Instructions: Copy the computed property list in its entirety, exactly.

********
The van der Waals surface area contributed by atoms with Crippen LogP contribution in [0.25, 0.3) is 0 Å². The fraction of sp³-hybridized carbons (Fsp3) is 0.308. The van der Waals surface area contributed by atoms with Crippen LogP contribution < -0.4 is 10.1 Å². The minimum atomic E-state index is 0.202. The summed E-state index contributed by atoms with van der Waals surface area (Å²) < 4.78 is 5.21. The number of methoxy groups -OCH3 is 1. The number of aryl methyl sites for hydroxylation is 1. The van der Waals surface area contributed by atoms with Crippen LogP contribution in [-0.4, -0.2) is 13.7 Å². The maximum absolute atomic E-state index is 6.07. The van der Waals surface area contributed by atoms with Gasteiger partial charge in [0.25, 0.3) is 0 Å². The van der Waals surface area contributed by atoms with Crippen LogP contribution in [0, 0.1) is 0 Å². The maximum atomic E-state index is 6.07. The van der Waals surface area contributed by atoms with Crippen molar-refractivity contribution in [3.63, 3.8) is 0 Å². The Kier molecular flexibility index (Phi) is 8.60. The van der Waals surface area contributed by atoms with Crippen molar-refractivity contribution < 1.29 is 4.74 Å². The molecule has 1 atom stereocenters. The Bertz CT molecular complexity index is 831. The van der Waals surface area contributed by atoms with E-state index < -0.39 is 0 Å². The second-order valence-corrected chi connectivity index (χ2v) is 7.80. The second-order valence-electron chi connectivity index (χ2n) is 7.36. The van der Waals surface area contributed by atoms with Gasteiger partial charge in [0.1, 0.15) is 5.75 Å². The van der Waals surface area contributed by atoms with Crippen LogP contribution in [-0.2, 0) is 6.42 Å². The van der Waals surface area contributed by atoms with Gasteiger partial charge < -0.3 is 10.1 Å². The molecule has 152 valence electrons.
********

The van der Waals surface area contributed by atoms with Crippen LogP contribution in [0.25, 0.3) is 0 Å². The fraction of sp³-hybridized carbons (Fsp3) is 0.308. The van der Waals surface area contributed by atoms with Crippen LogP contribution < -0.4 is 10.1 Å². The minimum atomic E-state index is 0.202. The summed E-state index contributed by atoms with van der Waals surface area (Å²) < 4.78 is 5.21. The number of methoxy groups -OCH3 is 1. The number of aryl methyl sites for hydroxylation is 1. The van der Waals surface area contributed by atoms with Crippen LogP contribution in [-0.4, -0.2) is 13.7 Å². The maximum absolute atomic E-state index is 6.07. The van der Waals surface area contributed by atoms with Gasteiger partial charge in [0.25, 0.3) is 0 Å². The van der Waals surface area contributed by atoms with Crippen LogP contribution in [0, 0.1) is 0 Å². The maximum atomic E-state index is 6.07. The van der Waals surface area contributed by atoms with Crippen molar-refractivity contribution in [3.63, 3.8) is 0 Å². The Kier molecular flexibility index (Phi) is 8.60. The van der Waals surface area contributed by atoms with Crippen molar-refractivity contribution < 1.29 is 4.74 Å². The molecule has 1 atom stereocenters. The Bertz CT molecular complexity index is 831. The van der Waals surface area contributed by atoms with E-state index < -0.39 is 0 Å². The second-order valence-corrected chi connectivity index (χ2v) is 7.80. The second-order valence-electron chi connectivity index (χ2n) is 7.36. The van der Waals surface area contributed by atoms with Gasteiger partial charge in [0.1, 0.15) is 5.75 Å². The van der Waals surface area contributed by atoms with Crippen LogP contribution in [-0.2, 0) is 6.42 Å². The van der Waals surface area contributed by atoms with Gasteiger partial charge < -0.3 is 10.1 Å². The molecule has 152 valence electrons.